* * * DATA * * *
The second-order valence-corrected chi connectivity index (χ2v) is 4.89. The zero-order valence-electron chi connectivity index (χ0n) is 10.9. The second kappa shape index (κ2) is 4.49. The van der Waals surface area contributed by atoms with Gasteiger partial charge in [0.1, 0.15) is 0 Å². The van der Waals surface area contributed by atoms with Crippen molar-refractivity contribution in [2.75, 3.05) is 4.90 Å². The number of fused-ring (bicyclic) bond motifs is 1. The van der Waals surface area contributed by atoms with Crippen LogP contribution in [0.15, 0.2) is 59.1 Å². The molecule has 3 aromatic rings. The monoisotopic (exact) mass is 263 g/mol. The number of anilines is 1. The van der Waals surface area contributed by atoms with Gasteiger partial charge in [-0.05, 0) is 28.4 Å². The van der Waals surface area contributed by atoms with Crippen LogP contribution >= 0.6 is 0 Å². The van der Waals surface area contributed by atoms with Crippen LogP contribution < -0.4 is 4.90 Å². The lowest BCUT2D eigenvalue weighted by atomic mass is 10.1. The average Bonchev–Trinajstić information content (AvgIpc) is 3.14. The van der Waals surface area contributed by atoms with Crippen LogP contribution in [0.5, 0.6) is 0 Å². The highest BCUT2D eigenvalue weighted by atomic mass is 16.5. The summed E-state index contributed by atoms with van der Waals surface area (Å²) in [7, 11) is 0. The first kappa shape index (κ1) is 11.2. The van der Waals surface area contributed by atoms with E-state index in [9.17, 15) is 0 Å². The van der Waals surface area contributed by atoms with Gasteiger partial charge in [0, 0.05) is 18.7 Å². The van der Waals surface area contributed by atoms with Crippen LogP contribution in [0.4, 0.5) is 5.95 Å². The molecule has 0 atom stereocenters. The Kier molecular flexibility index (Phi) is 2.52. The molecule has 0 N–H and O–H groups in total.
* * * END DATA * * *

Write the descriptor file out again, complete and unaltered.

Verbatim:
The second-order valence-corrected chi connectivity index (χ2v) is 4.89. The zero-order valence-electron chi connectivity index (χ0n) is 10.9. The second kappa shape index (κ2) is 4.49. The van der Waals surface area contributed by atoms with Gasteiger partial charge in [0.1, 0.15) is 0 Å². The van der Waals surface area contributed by atoms with Crippen molar-refractivity contribution in [2.75, 3.05) is 4.90 Å². The number of fused-ring (bicyclic) bond motifs is 1. The van der Waals surface area contributed by atoms with Crippen LogP contribution in [0.15, 0.2) is 59.1 Å². The molecule has 3 aromatic rings. The monoisotopic (exact) mass is 263 g/mol. The number of anilines is 1. The van der Waals surface area contributed by atoms with Gasteiger partial charge in [-0.05, 0) is 28.4 Å². The van der Waals surface area contributed by atoms with Crippen LogP contribution >= 0.6 is 0 Å². The van der Waals surface area contributed by atoms with Crippen LogP contribution < -0.4 is 4.90 Å². The lowest BCUT2D eigenvalue weighted by atomic mass is 10.1. The average Bonchev–Trinajstić information content (AvgIpc) is 3.14. The van der Waals surface area contributed by atoms with Crippen LogP contribution in [0.5, 0.6) is 0 Å². The highest BCUT2D eigenvalue weighted by atomic mass is 16.5. The summed E-state index contributed by atoms with van der Waals surface area (Å²) in [7, 11) is 0. The first kappa shape index (κ1) is 11.2. The van der Waals surface area contributed by atoms with E-state index in [9.17, 15) is 0 Å². The van der Waals surface area contributed by atoms with Gasteiger partial charge in [0, 0.05) is 18.7 Å². The van der Waals surface area contributed by atoms with Crippen LogP contribution in [0.4, 0.5) is 5.95 Å². The molecule has 0 atom stereocenters. The Kier molecular flexibility index (Phi) is 2.52. The molecule has 0 N–H and O–H groups in total.